A growing wildfire destroyed more than 100 homes in the Colorado mountains, while other blazes across the parched U.S. West kept hundreds of other homes under evacuation orders and derailed holiday plans.
Authorities announced late Monday that a fire near Fort Garland, about 205 miles (330 kilometers) southwest of Denver, had destroyed 104 homes in a mountain housing development started by multimillionaire publisher Malcolm Forbes in the 1970s. The damage toll could rise because the burn area is still being surveyed.
Tamara Estes’ family cabin, which her parents had built in 1963 using wood and rocks from the land, was among the homes destroyed.
“I think it’s sinking in more now. But we’re just crying,” she said. “My grandmother’s antique dining table and her hutch are gone.”
“It was a sacred place to us,” she added.
Andy and Robyn Kuehler watched flames approach their cabin via surveillance video from their primary residence in Nebraska.
“We just got confirmation last night that the house was completely gone. It’s … a very sickening feeling watching the fire coming towards the house,” the couple wrote in an email Tuesday.
The blaze, labeled the Spring Fire, is one of six large wildfires burning in Colorado and is the largest at 123 square miles (318 square kilometers) — about five times the size of Manhattan. While investigators believe it was started by a spark from a fire pit, other fires, like one that began burning in wilderness near Fairplay, were started by lightning.
Nearly 60 large, active blazes are burning across the West, including nine in New Mexico and six each in Utah and California, according to the National Interagency Fire Center.
In Utah, authorities have evacuated 200 to 300 homes because of a growing wildfire near a popular fishing reservoir southeast of Salt Lake City amid hot temperatures and high winds. Several structures have been lost since the fire started Sunday, but it’s unclear how many, said Jason Curry of the Utah Division of Forest, Fire and State Lands.
Darren Lewis and his extended family planned to spend the Fourth of July at a cabin built nearly 50 years ago by his father and uncle in a wilderness area nestled between canyons and near a mountain river.
Instead, Lewis and his family will spend the holiday nervously waiting to hear if a half-century of family memories go up in smoke because of the fire, which has grown to 47 square miles (122 square kilometers).
“There’s a lot of history and memories that go into this cabin,” said Lewis, 44, of Magna, Utah. “The cabin we could rebuild, but the trees that we love would be gone. We’re just hoping that the wind blows the other way.”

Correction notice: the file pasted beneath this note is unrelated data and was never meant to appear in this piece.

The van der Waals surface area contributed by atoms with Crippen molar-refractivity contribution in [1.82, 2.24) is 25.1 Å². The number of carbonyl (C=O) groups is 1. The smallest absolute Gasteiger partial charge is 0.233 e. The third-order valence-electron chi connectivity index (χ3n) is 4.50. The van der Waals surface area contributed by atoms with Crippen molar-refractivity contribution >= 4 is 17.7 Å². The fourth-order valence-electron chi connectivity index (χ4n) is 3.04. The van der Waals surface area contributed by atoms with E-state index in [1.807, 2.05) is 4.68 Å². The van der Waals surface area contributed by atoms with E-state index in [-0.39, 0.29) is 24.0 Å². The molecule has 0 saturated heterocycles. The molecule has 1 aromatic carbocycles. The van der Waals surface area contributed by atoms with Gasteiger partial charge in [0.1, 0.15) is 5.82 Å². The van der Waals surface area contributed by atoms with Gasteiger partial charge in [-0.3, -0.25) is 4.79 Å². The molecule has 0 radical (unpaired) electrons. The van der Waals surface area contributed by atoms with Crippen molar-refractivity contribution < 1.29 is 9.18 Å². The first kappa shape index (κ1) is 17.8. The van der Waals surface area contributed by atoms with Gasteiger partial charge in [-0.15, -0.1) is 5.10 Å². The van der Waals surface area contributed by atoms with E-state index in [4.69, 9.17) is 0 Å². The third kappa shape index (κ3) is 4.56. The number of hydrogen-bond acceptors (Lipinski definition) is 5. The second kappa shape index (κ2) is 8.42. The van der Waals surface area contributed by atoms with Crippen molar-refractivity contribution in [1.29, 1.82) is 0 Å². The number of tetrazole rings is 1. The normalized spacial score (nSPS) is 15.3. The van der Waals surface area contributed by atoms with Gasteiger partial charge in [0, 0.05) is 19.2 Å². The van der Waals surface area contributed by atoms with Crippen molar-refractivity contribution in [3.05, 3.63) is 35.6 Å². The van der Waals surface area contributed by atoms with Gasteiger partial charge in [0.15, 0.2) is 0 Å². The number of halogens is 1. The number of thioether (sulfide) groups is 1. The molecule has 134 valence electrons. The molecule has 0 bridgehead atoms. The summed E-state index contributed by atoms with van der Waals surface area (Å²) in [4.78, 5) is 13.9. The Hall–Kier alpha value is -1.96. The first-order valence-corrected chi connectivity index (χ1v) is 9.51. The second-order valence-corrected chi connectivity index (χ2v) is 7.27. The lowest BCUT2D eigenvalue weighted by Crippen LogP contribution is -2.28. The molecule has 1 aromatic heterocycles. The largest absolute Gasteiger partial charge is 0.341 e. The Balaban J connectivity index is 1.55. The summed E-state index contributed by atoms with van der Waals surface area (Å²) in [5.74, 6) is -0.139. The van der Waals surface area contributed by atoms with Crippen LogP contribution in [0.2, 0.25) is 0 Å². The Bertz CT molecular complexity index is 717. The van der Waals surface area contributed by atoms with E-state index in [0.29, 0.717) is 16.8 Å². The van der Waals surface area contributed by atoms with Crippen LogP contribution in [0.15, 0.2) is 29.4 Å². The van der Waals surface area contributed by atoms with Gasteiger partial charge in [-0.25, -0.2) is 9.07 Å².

Meanwhile, a wind-fueled wildfire in Northern California that continues to send a thick layer of smoke and ash south of San Francisco was threatening more than 900 buildings.
The massive blaze was choking skies with ash and smoke, prompting some officials to cancel Fourth of July fireworks shows and urge people to stay indoors to protect themselves from the unhealthy air.
At least 2,500 people have been told to evacuate as the so-called County Fire continues to spread, said Anthony Brown, a spokesman with the California Department of Forestry and Fire Protection.
Brown said the blaze, which started Saturday and is surging through rugged terrain northwest of Sacramento, has grown to 113 square miles (294 square kilometers) amid hot and dry weather expected throughout the day. It was 15 percent contained Tuesday.
“The weather is better than what we had over the weekend. But it’s still hampering our efforts and it’s an area of concern,” he said.
So far this year, wildfires have burned 4,200 square miles in the United States, according to the fire center. That’s a bit below last year’s acreage to date — which included the beginning of California’s devastating fire season — but above the 10-year average of 3,600 square miles.
Because of the Independence Day holiday, authorities are also concerned about the possibility of campfires or fireworks starting new fires because of the dry, hot conditions. In Colorado, many communities have canceled firework displays, and a number of federal public lands and counties have some degree of fire restrictions in place, banning things like campfires or smoking outdoors.
In Arizona, large swaths of national forests and state trust land have been closed since before Memorial Day. Some cities have canceled fireworks displays because of extreme fire danger.
In New Mexico, all or part of three national forests remain closed because of the threat of wildfire, putting a damper on holiday camping plans. The forests that are open have strict rules, especially when it comes to fireworks.
“We’re just urging people to use extreme caution,” said Wendy Mason, a spokeswoman for the New Mexico State Forestry Division. “We want people to have fun and enjoy themselves, but we prefer they leave the fireworks shows to the professionals.”
Associated Press writers Brady McCombs in Salt Lake City; Susan Montoya Bryan in Albuquerque, New Mexico; Olga R. Rodriguez in San Francisco; Felicia Fonseca in Flagstaff, Arizona; and Alina Hartounian in Phoenix contributed to this report.